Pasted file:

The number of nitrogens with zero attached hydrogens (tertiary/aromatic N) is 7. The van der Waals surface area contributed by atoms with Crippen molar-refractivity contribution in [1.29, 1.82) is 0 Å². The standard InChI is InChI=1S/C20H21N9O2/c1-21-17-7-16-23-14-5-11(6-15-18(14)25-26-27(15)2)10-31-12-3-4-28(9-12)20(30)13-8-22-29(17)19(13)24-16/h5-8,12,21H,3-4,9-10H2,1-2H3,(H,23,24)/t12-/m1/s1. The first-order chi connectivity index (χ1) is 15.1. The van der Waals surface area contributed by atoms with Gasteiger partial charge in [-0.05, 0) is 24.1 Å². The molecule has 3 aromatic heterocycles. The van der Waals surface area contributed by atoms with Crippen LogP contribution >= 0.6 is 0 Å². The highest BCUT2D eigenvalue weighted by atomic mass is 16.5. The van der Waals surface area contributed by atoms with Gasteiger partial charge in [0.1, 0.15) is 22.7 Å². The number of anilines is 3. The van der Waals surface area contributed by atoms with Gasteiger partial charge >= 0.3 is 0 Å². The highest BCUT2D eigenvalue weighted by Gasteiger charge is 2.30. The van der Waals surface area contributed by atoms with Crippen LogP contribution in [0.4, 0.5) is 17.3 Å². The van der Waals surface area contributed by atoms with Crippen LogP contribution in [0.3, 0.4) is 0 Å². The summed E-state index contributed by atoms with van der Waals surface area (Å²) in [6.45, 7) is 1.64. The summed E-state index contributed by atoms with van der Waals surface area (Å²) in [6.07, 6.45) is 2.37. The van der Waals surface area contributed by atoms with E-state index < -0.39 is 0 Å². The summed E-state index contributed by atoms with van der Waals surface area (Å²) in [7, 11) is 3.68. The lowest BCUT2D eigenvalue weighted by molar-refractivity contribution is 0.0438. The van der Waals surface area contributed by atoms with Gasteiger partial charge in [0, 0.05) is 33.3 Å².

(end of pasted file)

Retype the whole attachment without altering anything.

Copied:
The number of nitrogens with zero attached hydrogens (tertiary/aromatic N) is 7. The van der Waals surface area contributed by atoms with Crippen molar-refractivity contribution in [1.29, 1.82) is 0 Å². The standard InChI is InChI=1S/C20H21N9O2/c1-21-17-7-16-23-14-5-11(6-15-18(14)25-26-27(15)2)10-31-12-3-4-28(9-12)20(30)13-8-22-29(17)19(13)24-16/h5-8,12,21H,3-4,9-10H2,1-2H3,(H,23,24)/t12-/m1/s1. The first-order chi connectivity index (χ1) is 15.1. The van der Waals surface area contributed by atoms with Gasteiger partial charge in [-0.05, 0) is 24.1 Å². The molecule has 3 aromatic heterocycles. The van der Waals surface area contributed by atoms with Crippen LogP contribution >= 0.6 is 0 Å². The highest BCUT2D eigenvalue weighted by atomic mass is 16.5. The van der Waals surface area contributed by atoms with Gasteiger partial charge in [0.1, 0.15) is 22.7 Å². The number of anilines is 3. The van der Waals surface area contributed by atoms with Gasteiger partial charge >= 0.3 is 0 Å². The highest BCUT2D eigenvalue weighted by Gasteiger charge is 2.30. The van der Waals surface area contributed by atoms with Crippen LogP contribution in [0.4, 0.5) is 17.3 Å². The van der Waals surface area contributed by atoms with Crippen LogP contribution in [0.3, 0.4) is 0 Å². The summed E-state index contributed by atoms with van der Waals surface area (Å²) in [6.45, 7) is 1.64. The summed E-state index contributed by atoms with van der Waals surface area (Å²) in [6.07, 6.45) is 2.37. The van der Waals surface area contributed by atoms with E-state index < -0.39 is 0 Å². The summed E-state index contributed by atoms with van der Waals surface area (Å²) in [7, 11) is 3.68. The lowest BCUT2D eigenvalue weighted by molar-refractivity contribution is 0.0438. The van der Waals surface area contributed by atoms with Gasteiger partial charge in [0, 0.05) is 33.3 Å².